11. 11.
    Yesavage JA, Brink TL, Rose TL, Lum O, Huang V, Adey M et al (1982) Development and validation of a geriatric depression screening scale: a preliminary report. J Psychiatr Res 17:37–49CrossRefPubMedGoogle Scholar
  12. 12.
    Alarcón T, González-Montalvo JI, Gotor P, Madero R, Otero A (2011) Activities of daily living after hip fracture: profile and rate of recovery during 2 years of followup. Osteoporos Int 22:1609–1613CrossRefPubMedGoogle Scholar
  13. 13.
    Fredman L, Hawkes WG, Black S, Bertrand RM, Magaziner J (2006) Elderly patients with hip fracture with positive affect have better functional recovery over 2 years. J Am Geriatr Soc 54:1074–1081CrossRefPubMedGoogle Scholar
  14. 14.
    Langer JK, Weisman JS, Rodebaugh TL, Binder EF, Lenze EJ (2015) Short term affective recovery from hip fracture prospectively predicts depression and physical functioning. Health Psychol 34:30–39CrossRefPubMedGoogle Scholar
  15. 15.
    Visschedijk J, Achterberg W, Van Balen R, Hertogh C (2010) Fear of falling after hip fracture: a systematic review of measurement instruments, prevalence, interventions, and related factors. J Am Geriatr Soc 58:1739–1748CrossRefPubMedGoogle Scholar
  16. 16.
    National Alliance for Caregiving (NAC), American Association of Retired Persons (AARP) (2009) Caregiving in the U.S. NAC\AARP, Bethesda\Washington, DCGoogle Scholar
  17. 17.
    Neugaard B, Andresen E, McKune SL, Jamoom EW (2008) Health-related quality of life in a national sample of caregivers: Findings from the behavioral risk factor surveillance system. J Happiness Stud 9:559–575CrossRefGoogle Scholar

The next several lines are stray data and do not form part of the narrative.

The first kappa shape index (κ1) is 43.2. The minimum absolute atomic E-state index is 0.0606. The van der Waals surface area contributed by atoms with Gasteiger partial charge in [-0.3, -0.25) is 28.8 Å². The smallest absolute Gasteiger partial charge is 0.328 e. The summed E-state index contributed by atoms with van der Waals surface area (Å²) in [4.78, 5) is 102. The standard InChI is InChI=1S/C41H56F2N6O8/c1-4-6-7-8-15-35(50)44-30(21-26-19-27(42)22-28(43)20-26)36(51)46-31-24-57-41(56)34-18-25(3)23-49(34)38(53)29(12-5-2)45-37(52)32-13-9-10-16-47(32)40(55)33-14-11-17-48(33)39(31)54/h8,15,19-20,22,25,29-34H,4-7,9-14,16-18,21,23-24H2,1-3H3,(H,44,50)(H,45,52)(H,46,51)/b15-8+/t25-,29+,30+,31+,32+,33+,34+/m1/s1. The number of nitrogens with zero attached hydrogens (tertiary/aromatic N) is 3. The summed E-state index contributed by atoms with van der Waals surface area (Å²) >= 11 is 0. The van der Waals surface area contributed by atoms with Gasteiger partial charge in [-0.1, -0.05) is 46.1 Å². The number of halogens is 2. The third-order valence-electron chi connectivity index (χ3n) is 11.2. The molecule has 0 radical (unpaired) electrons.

18. 18.
    Deimling GT, Poulshock SW (1985) The transition from family in-home care to institutional care focus on health and attitudinal issues as predisposing factors. Res Aging 7:563–576CrossRefPubMedGoogle Scholar
  19. 19.
    Liu HY, Yang CT, Cheng HS, Wu CC, Chen CY, Shyu YI (2015) Family caregivers’ mental health is associated with postoperative recovery of elderly patients with hip fracture: A sample in Taiwan. J Psychosom Res 78:452–458CrossRefPubMedGoogle Scholar
  20. 20.
    Carretero S, Garcés J, Ródenas F, Sanjosé V (2009) The informal caregiver’s burden of dependent people: theory and empirical review. Arch Gerontol Geriatr 49:74–79CrossRefPubMedGoogle Scholar
  21. 21.
    Shyu YIL, Chen MC, Liang J, Tseng MY (2012) Trends in health outcomes for family caregivers of hip-fractured elders during the first 12 months after discharge. J Adv Nurs 68:658–666CrossRefPubMedGoogle Scholar
  22. 22.
    Lin PC, Lu CM (2005) Hip fracture: family caregivers’ burden and related factors for older people in Taiwan. J Clin Nurs 14:719–726CrossRefPubMedGoogle Scholar
  23. 23.
    Lin PC, Lu CM (2007) Psychosocial factors affecting hip fracture elder’s burden of care in Taiwan. Orthop Nurs 26:155–161CrossRefPubMedGoogle Scholar
  24. 24.
    Falaschi P, Eleuteri S, Mitroi C, Farulla C, Martocchia A (2015) Hip fracture: relation between patient’s and caregiver’s psychological wellbeing. In: Abstracts of the 4th Fragility Fracture Network Congress, Rotterdam, 3–5 Sept, pp 75–76Google Scholar
  25. 25.
    Eleuteri S, Bellanti G, Falaschi P Hip fracture: preliminary results supporting significative correlations between the psychological wellbeing of patients and their relative caregivers. J Gerontol Geriatr, submitted. in pressGoogle Scholar
  26. 26.